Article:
Saildrone reveals new uncrewed vehicle for ocean mapping

Saildrone reveals new uncrewed vehicle for ocean mapping

Saildrone, a company renowned for providing near real-time maritime intelligence using small unmanned systems, has introduced a new line of unmanned surface vehicles (USVs) in the mid-size category. The Voyager, measuring 10 metres in length, is designed specifically for mapping near-shore oceans and lakebeds, and for tackling the challenges of illegal, unreported and unregulated fishing (IUU), intelligence, surveillance and reconnaissance (ISR), law enforcement and maritime safety, drug interdiction and border and harbour security.

Saildrone has developed three models of USVs – the Voyager, along with the seven-metre Explorer and the 20-metre Surveyor – that offer a balance between mission payload flexibility and endurance. The Voyager, being larger than the Explorer, offers a more persistent data link, greater power capacity for ocean mapping and ISR payloads, and a wide range of options for integrating different payloads.

The Voyager is equipped with a multibeam sonar for ocean mapping, which can map the seafloor up to 300m depths. Its ISR sensor suite comprises a smart camera array, digital radar and sub-surface passive acoustics. The Voyager is primarily powered by wind and solar, and has an electric propulsion system for low-wind and near-shore operations.

The need for outsourcing production

“With our Voyager platform, Saildrone helps to eliminate maritime gaps above and below the ocean surface, reducing risk to mission and risk to force. We want to be a force-multiplier for our partners and allies when it comes to ISR capabilities,” said Richard Jenkins, Saildrone founder and CEO.

To date, Saildrone has built 100 seven-metre Explorer-class USVs at its headquarters in Alameda, California. To meet the increasing demand for the new Voyager platform, Saildrone has elected to outsource the production of the wing, hull and keel to composite specialists: Janicki Industries will manufacture the wing and keel in Washington, and Seemann Composites will manufacture the hull in Mississippi. Saildrone will continue to produce, install and service internal components in Alameda.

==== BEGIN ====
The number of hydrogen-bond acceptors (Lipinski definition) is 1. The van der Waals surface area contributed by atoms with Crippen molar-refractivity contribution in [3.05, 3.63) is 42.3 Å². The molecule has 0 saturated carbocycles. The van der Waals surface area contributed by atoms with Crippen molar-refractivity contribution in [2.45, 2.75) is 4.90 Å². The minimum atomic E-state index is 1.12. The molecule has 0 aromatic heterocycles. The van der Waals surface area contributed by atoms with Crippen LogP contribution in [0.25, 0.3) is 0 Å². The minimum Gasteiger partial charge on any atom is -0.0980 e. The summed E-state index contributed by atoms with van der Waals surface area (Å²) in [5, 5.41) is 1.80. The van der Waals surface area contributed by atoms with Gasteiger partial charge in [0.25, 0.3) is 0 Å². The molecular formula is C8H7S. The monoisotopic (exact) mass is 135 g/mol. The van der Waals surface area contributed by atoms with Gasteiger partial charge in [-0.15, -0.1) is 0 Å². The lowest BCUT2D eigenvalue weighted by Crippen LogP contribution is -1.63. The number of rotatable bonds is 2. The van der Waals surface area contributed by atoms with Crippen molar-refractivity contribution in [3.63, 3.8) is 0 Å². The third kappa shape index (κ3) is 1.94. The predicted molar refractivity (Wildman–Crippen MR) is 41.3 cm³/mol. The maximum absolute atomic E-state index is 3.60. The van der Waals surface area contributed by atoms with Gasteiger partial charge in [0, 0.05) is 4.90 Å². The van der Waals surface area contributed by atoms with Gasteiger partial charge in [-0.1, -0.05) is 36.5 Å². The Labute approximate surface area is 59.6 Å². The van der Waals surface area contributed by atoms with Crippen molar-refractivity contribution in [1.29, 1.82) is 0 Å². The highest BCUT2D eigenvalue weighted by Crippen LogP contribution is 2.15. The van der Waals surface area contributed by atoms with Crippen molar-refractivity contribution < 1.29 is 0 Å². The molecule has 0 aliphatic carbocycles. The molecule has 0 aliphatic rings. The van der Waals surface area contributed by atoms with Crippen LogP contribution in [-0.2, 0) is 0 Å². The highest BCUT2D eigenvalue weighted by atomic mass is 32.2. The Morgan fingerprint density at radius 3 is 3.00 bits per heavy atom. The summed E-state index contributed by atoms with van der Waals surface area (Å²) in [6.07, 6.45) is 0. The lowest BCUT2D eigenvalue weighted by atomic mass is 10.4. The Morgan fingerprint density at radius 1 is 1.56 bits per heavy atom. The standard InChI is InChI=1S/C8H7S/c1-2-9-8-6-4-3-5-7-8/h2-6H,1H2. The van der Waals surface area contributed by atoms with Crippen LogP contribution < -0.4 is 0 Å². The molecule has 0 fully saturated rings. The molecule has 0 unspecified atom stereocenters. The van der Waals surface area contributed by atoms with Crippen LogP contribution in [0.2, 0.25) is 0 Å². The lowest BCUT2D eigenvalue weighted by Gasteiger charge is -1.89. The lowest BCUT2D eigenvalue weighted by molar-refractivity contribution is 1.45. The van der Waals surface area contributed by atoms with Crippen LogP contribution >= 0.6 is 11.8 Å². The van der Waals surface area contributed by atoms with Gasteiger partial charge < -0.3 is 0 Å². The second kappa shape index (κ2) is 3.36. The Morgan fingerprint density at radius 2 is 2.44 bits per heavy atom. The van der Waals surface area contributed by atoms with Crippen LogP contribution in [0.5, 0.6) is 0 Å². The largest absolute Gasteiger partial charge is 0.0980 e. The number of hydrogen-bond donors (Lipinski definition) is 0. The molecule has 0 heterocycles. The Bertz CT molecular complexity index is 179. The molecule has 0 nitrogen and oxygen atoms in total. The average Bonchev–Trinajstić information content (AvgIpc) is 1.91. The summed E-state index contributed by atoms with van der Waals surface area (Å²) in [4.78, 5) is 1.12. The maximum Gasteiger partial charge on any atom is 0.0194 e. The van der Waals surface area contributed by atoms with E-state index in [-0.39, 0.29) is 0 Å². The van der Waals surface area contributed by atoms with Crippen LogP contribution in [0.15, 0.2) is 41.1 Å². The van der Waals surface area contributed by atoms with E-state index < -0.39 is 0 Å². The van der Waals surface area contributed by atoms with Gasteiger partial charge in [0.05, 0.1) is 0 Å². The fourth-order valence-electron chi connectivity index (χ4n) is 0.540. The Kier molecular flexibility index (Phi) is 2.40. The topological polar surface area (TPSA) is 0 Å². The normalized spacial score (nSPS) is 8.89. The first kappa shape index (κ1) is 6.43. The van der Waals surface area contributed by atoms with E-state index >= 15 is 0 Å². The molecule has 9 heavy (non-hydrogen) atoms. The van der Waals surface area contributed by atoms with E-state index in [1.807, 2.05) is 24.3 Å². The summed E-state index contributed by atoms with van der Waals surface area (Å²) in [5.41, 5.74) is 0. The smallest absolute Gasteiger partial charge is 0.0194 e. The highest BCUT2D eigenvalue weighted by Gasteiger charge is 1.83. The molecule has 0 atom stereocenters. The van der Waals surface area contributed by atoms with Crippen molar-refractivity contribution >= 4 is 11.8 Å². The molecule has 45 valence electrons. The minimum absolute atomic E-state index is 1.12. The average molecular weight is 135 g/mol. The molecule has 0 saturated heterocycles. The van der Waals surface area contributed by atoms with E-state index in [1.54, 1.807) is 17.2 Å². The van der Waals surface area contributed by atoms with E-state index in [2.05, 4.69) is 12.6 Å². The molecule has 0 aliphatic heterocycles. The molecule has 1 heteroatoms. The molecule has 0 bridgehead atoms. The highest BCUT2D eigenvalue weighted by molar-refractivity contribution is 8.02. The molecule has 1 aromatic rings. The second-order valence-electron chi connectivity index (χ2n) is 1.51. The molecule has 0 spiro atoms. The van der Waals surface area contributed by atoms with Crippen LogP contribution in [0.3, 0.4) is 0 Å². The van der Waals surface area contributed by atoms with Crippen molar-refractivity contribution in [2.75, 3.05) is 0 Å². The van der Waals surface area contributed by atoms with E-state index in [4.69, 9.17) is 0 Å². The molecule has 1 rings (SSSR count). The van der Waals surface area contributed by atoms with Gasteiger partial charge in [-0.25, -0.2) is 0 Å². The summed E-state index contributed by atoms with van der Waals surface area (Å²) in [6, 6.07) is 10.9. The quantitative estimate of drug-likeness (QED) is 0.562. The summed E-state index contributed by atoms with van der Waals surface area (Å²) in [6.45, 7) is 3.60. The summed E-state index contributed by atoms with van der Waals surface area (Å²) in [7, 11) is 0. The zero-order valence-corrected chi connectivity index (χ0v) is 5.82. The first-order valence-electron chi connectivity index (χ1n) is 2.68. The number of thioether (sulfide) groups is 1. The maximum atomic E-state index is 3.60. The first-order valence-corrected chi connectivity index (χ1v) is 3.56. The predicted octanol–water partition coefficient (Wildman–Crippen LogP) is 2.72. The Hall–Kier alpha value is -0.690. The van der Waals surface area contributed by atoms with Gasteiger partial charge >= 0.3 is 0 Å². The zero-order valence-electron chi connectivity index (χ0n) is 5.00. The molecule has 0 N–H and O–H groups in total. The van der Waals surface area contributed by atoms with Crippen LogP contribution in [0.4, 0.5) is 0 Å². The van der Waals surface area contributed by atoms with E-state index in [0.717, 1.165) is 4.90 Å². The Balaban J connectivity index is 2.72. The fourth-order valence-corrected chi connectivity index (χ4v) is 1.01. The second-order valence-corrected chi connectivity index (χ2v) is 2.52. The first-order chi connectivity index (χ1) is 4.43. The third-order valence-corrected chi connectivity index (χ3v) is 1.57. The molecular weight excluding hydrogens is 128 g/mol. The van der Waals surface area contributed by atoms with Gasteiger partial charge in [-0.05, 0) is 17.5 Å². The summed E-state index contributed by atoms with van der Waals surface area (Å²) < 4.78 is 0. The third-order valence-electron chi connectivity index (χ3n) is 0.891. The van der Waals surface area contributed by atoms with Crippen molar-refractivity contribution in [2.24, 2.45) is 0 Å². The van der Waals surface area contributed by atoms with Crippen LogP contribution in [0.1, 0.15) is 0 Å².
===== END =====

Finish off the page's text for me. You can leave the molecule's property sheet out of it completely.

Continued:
“One of the truly exceptional aspects of working at a company like Saildrone is the fact that hardware and software engineering, manufacturing, mission operations and G&A are all housed under one roof – in a former airplane hangar on a site known for aviation and naval innovation,” said Saildrone COO Mark Cuyler. “But with the rapidly increasing demand for ocean data collection across the fleet, it is necessary to outsource some of our production. Saildrone is proud to work with great US-based companies like Janicki and Seemann, whose expertise in the marine composites industry will help us to more rapidly meet the demanding challenges of the world’s oceans.”

Advanced data collection

Saildrone’s latest addition to their line-up of autonomous vehicles, the Voyager, has been put to the test through sea trials in the San Francisco Bay and offshore of California since late 2022. Come spring, the Voyager will begin its first operational missions in maritime security and ocean mapping. With the company’s current production rate of one Voyager per week, the future looks bright for this exciting technology.

Saildrone’s impressive track record of successful missions covers nearly one million nautical miles, spanning the Arctic to the Antarctic. The Voyager’s advanced data collection capabilities promise to take Saildrone’s mission even further, revolutionizing ocean mapping and maritime security.

The Saildrone Voyager is an advanced USV that has been specifically engineered to provide near-shore bathymetry mapping and support a range of maritime security missions. (Image courtesy: Saildrone)
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